“If you give it away they won’t value it.” Really?
“If you give it away they won’t value it.” Isn’t that what we’ve always heard? This admonition gets applied in many areas of our personal and professional life and in some cases it is the truth. However, when it comes to professional relationships, I would like to offer up an alternative admonition, “Focus on the relationship and the fees will follow.” Patrick Lencioni, in his book, Getting Naked, tells us that if we focus on building trust and serving those around us, fees are less of an issue or even moot. Is this possible? What would this look like in real life? Allow me to introduce you to two equally competent accountants.
Let’s start with George. George gets a referral from a current client. The meeting is set. Accountant George sits down with Prospect Hank. The usual dialogue ensues. . . Talking about how they each know the referrer, common hobbies, etc. Then George asks Hank why he is looking for a new accountant. Hank explains his dissatisfaction stemming from poor communication and high fees. George asks what Hank has paid in previous years for services. George then proceeds to tell Hank all about the capabilities of his firm. Hank asks George about fees. George gives him a range for a typical review and tax return. Hank thanks George and tells him he is interviewing a couple of other firms and he will be in touch.
Enter Accountant Pete. Pete gets a referral from a current client. Pete sets an appointment to visit Hank at his business. Prior to meeting with Hank, Pete does a little bit of research on Hank’s industry. Pete arrives at Hank’s business. They exchange pleasantries. Pete asks questions about how the business was started, what Hank’s vision for the future is, and what made him want a new accountant? As they are talking, Pete asks Hank about some of the industry challenges he read about prior to the meeting. Pete asks Hank what he wants the business to look like in 5-10 years and if Hank has a plan to achieve that vision. Hank indicates that the plan is in his head. Pete mentions the reason he loves being an accountant is so he can help clients reach their goals. He loves getting involved with planning, and in doing so, it helps him provide more relevant services to ensure his clients’ success. Hank asks Pete about the firm’s fees. Pete says, “Because no two clients are the same, it’s difficult to say what your fees would be. However, I promise you will never be surprised by any of our fees. We always take time to talk about what we are doing and get your approval before we proceed. Is that okay with you?” Hank offers his hand to Pete and asks him how soon they can get started.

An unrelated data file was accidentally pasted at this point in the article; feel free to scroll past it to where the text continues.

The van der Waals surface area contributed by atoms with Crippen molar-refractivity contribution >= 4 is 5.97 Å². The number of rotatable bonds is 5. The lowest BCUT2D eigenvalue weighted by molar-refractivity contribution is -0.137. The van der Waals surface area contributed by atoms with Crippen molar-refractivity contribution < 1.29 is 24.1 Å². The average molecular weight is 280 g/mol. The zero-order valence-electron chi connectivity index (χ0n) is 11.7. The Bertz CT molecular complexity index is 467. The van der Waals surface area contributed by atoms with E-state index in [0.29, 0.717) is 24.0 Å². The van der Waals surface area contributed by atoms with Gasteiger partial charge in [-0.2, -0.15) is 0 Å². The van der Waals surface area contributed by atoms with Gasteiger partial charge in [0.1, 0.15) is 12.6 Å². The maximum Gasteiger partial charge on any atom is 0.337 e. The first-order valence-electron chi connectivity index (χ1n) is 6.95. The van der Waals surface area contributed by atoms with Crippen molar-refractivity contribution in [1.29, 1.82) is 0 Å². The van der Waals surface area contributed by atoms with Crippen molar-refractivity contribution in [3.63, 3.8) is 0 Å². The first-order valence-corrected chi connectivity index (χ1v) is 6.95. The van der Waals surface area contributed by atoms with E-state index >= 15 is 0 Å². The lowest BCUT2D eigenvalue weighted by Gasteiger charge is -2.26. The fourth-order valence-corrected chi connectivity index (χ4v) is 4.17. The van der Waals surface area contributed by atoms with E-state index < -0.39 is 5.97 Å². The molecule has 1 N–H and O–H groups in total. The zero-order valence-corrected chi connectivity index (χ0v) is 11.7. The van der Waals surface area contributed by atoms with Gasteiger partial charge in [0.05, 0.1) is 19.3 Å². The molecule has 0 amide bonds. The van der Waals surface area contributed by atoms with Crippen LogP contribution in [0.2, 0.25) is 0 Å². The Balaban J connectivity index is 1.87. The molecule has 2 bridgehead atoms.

George is just as good of an accountant as Pete, maybe even better. But there is clearly a difference in their styles. George is focused on selling his firm to Hank. Pete was focused on understanding more about what is important to Hank. What did George give away? His time. What did Pete give away? His empathy. If you don’t give it away they won’t value it? I would disagree. I think Hank found great value in his meeting with Pete. Next time you meet with a prospect, a client, or a co-worker seek to understand what is important to them; creating an empathetic moment in time is worth far more to the value of your practice than selling more time.